How do books and journals end up at Armstrong? The Library assigns a librarian to each academic department and program, giving them collection development responsibilities for the corresponding subject areas. These librarians are responsible for developing the collection, with final authority for the selection of materials belonging to the Dean of the Library.
As the academic faculty is an important source of requests for the purchase of library materials, the Library strongly encourages faculty members to participate in this process by recommending acquisitions to Library liaisons.
Purchasing and retention decisions for the Armstrong Library are made according to the General Collection Development Policy and the guidelines below.
The Armstrong Library collections support the curricular needs of the following academic departments and programs based in McCardell Bicentennial Hall: Biology; Chemistry and Biochemistry; Computer science; Environmental studies; Geography; Geology; Molecular Biology and Biochemistry; Neuroscience; Physics; and Psychology. For an overview of subjects covered by the Armstrong Library collection, consult the chart at Armstrong Library Call Numbers.
We purchase and retain resources that illuminate the current state of knowledge in the sciences. Accordingly, journal subscriptions are our primary expenditure. We also collect monographs and reference sources to instruct readers new to scientific topics of current interest. Materials on the history of science are acquired and retained only selectively.
Because we strive to keep the collection current, we retain recent imprints, core materials, and back-files of journals, which are preserved in the most space- and cost-efficient format possible. We withdraw many items that have not received significant usage in recent years so we may acquire more relevant materials and promote better use of space.
Because the academic departments we support perform fieldwork in the Northeast, we emphasize collecting materials that investigate the physical and geographic characteristics of the Champlain Valley, Vermont, and New England regions. We are equally interested in regions nation- or worldwide when they recur as subjects in our curriculum.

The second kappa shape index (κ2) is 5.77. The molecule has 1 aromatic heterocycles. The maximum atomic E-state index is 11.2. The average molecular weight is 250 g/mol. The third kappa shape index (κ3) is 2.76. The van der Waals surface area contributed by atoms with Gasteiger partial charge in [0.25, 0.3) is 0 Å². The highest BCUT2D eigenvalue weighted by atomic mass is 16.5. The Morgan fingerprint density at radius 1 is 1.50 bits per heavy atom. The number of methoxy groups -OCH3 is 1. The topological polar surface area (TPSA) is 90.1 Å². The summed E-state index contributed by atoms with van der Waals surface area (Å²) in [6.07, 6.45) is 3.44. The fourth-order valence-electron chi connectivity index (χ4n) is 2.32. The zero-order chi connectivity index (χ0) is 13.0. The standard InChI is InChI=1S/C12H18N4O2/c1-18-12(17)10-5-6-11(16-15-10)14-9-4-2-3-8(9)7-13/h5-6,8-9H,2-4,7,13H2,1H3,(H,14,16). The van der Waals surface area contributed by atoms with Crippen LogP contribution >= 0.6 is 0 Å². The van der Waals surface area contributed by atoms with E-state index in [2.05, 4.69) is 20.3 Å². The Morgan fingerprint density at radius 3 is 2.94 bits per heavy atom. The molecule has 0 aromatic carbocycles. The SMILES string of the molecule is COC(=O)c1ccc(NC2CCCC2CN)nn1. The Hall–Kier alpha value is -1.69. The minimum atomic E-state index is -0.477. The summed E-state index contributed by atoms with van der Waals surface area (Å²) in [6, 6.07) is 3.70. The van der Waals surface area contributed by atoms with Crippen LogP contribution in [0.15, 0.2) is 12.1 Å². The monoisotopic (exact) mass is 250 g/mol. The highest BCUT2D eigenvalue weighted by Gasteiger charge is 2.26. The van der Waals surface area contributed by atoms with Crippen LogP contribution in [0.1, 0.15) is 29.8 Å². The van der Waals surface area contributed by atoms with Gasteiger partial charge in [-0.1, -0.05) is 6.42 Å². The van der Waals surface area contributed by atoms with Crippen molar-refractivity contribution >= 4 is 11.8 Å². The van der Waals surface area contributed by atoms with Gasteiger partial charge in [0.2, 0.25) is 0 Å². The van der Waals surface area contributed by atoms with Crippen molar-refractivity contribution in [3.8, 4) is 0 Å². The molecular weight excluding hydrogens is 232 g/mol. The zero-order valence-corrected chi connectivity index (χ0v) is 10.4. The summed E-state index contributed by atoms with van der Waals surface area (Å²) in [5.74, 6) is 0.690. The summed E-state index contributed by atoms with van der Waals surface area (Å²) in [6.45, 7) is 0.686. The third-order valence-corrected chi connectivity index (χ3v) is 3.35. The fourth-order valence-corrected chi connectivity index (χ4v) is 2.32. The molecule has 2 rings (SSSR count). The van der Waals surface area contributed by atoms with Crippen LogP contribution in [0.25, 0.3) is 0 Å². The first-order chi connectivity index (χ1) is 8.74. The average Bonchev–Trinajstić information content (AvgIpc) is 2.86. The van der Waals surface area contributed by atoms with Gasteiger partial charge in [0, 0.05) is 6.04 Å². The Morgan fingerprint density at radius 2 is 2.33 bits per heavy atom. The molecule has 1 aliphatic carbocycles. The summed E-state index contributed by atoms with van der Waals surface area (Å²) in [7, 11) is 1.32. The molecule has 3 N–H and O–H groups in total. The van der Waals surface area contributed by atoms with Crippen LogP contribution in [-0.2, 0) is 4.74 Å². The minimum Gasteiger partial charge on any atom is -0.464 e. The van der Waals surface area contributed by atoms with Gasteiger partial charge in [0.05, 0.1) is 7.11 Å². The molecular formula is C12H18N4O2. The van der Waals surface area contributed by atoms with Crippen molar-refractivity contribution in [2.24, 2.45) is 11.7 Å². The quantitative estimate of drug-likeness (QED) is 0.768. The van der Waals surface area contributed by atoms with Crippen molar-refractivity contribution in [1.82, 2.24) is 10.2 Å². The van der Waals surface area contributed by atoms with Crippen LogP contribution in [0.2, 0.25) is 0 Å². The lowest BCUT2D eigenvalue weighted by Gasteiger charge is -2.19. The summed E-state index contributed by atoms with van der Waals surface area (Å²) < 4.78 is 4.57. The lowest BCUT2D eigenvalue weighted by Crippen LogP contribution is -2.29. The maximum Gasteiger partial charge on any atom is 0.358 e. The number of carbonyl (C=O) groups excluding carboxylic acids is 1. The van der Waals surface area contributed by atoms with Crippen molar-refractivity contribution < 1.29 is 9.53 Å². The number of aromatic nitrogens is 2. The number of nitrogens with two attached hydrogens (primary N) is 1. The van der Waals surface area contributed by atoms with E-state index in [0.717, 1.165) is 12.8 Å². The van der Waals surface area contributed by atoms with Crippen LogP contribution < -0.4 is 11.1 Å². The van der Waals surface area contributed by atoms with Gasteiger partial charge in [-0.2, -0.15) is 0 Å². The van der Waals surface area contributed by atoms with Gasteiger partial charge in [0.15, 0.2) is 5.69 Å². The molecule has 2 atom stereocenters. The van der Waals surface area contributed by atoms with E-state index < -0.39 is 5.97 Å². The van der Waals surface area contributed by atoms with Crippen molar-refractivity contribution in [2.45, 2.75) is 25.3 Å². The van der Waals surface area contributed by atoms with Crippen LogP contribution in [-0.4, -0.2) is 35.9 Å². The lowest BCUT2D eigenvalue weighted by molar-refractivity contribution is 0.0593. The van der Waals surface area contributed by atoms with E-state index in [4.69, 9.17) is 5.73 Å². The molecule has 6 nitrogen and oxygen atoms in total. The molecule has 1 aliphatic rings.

Types and Formats of Materials
- Primary sources, centrally important to scientific study, take the form of scholarly journals in the sciences and are the main focus of our collecting activities.
- Secondary sources are useful for the non-specialist, such as students in introductory courses; we obtain them as necessary.
- Textbooks are usually purchased only upon faculty request.
- Online resources are important because they are convenient, fully searchable, available to users from off-campus, and space-efficient. They are the format of first choice for new acquisitions. We also seek to convert much of our print and microfilm holdings to online equivalents and to purchase electronic books as demand from our users increases.
- Maps: The Armstrong Library has printed sheet maps related to human and physical geography and geology. Armstrong also holds the College's collection of topographical maps, including U.S.Geological Survey (USGS) topographical quadrangles. See Maps at Armstrong Library for more information.
- Datasets: Datasets are purchased selectively for curricular use.
- Multimedia: DVDs and other visual materials are purchased selectively for curricular use.
- Government Documents: Publications of the United States Geological Survey, Environmental Protection Agency, National Oceanic and Atmospheric Administration, United States Department of Agriculture, and Department of Health and Human Services and related agencies are housed in the Armstrong Library.
- Faculty authors: The Armstrong Library actively collects science monographs written by, or with contributions by, Middlebury College faculty in the sciences. If you have a publication that the College Libraries have accidentally overlooked, please let us know by filling out our Suggest a Library Purchase form.
- Foreign language materials: The collections are predominantly in the English language. Monographs in languages other than English usually are not purchased, and they are retained only if they are core sources.